Wednesday, March 14, 2012

We're Huge, Ancient, and Changing the World

I really do not want America to get back to the 'good old days,' when 'regular Americans' enforced their 'good old-fashioned values.' My memory's pretty good, and I remember a more WASPish America.

There's more to American culture than these cartoons, but this was - and is - how some folks see the Catholic Church:

(From Thomas Nast Portfolio, Ohio State University, used without permission.)
" 'The American River Ganges,' Harper’s Weekly, September 30, 1871, p.916"

(from H.E. Fowler, via Wikipedia, used w/o permission)
"Crowley, Jeremiah J. (1913) 'The Pope: Chief of White Slavers High Priest of Intrigue,' p. 430"

(Chick Publications, via, used w/o permission)
From "The Death Cookie," Chick Publications (1988)

Sincere belief that the Catholic Church is just simply dreadful isn't a uniquely American phenomenon. It's also based on assumptions that aren't a particularly good match with reality.

I've repeated this quote before:
"There are not a hundred people in America who hate the Catholic Church. There are millions of people who hate what they wrongly believe to be the Catholic Church - which is, of course, quite a different thing."
(Bishop Fulton Sheen, Foreword to Radio Replies Vol. 1, page ix (1938), via Wikiquote)

'The Good Old Days,' Or Building a Better World

In a way, I can see why some folks are so upset about the Catholic Church.

It's huge. I'm one of more than 1,000,000,000 Catholics living today.

It's global. We are, quite literally, "all over the world."

It's ancient. The Catholic Church has been here for two millennia, and draws on a tradition that goes back many thousands of years.

And we have a mandate to change the world. (Catechism of the Catholic Church, 1928-1942, 2419-2442) We're called to correct the "scandal of glaring inequalities;" to respect the "transcendent dignity of man," and to respect the human person. (Catechism, 1929-1933)

Even if we're only slightly successful, we'll upset a lot of applecarts.

Folks who benefit from the status quo, who are on the high end of those inequalities, have reason to fear and resent the Catholic Church. Not good reasons - and that's almost another topic.

Practical Love

It might be easier to believe that all we need to do is sit back and think lovely thoughts. 'Spiritual' as that may sound, it's not what my Lord said.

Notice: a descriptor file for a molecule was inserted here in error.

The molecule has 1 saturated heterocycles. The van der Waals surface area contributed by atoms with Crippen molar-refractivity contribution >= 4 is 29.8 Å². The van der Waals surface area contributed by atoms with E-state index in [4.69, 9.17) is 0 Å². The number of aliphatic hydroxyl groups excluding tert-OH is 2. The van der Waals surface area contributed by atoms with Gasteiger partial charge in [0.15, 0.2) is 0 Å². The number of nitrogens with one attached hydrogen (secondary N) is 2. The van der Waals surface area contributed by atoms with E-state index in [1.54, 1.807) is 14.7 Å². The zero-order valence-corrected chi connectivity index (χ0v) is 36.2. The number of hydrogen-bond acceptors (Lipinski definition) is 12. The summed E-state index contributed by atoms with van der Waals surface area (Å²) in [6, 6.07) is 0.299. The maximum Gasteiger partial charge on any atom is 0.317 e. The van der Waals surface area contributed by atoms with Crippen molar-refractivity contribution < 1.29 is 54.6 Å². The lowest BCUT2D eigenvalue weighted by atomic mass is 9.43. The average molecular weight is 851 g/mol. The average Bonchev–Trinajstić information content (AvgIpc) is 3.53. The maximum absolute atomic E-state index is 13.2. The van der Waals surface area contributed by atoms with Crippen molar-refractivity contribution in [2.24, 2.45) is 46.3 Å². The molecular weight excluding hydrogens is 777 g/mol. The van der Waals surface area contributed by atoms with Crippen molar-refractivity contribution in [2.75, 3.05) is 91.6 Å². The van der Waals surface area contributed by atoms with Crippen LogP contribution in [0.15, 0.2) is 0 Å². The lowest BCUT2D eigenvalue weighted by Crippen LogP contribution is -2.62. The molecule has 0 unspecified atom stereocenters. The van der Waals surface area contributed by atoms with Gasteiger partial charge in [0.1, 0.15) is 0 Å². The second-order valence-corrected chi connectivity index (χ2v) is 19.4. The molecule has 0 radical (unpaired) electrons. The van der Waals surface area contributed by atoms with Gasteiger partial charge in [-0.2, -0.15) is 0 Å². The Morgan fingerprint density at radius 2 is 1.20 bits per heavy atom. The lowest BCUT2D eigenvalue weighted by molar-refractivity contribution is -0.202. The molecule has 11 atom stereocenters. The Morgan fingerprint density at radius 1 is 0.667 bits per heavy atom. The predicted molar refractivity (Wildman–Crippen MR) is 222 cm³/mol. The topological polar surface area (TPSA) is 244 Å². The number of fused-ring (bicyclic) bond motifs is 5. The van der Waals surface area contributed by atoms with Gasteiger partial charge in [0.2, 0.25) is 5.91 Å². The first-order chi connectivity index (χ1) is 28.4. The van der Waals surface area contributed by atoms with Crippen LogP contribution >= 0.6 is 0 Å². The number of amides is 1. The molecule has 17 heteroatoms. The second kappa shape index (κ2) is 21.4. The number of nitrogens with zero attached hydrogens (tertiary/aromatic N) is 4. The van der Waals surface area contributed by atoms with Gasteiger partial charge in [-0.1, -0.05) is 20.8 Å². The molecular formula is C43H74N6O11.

I don't think it hurts to repeat this. The Catholic Church notes that, when someone asked Jesus what the greatest commandment was, my Lord said it was to 'love God, love your neighbor. (Matthew 22:36-40, Mark 12:28-31)

One more thing: everybody is our neighbor. (Matthew 5:43-44, Mark 12:28-31, Luke 10:25-30; Catechism of the Catholic Church, 1825)

Under the circumstances, I don't see how someone who claims to take Jesus seriously can see one neighbor mistreating another neighbor - and not try to help sort out the problem. That sort of indifference doesn't seem very 'loving.'

Taking Jesus Seriously

Changing the world is a pretty big job. One that's obviously going to take quite a long time. But we're not alone:
"11 Then Jesus approached and said to them, 'All power in heaven and on earth has been given to me.

"Go, therefore,12 and make disciples of all nations, baptizing them in the name of the Father, and of the Son, and of the holy Spirit,

"teaching them to observe all that I have commanded you.13 And behold, I am with you always, until the end of the age.' "
(Matthew 28:19-20)
I think one reason that the eleven were so highly motivated was that Jesus gave that assurance after he'd been killed. I posted about that last Sunday:
One more thing. I became a Catholic, after learning who held the authority that my Lord gave to Peter. (Matthew 16:13-19) And that's another topic.

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Marian Apparition: Champion, Wisconsin

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What's That Doing in a Nice Catholic Blog?

From time to time, a service that I use will display links to - odd - services and retailers.

I block a few of the more obvious dubious advertisers.

For example: psychic anything, numerology, mediums, and related practices are on the no-no list for Catholics. It has to do with the Church's stand on divination. I try to block those ads.

Sometime regrettable advertisements get through, anyway.

Bottom line? What that service displays reflects the local culture's norms, - not Catholic teaching.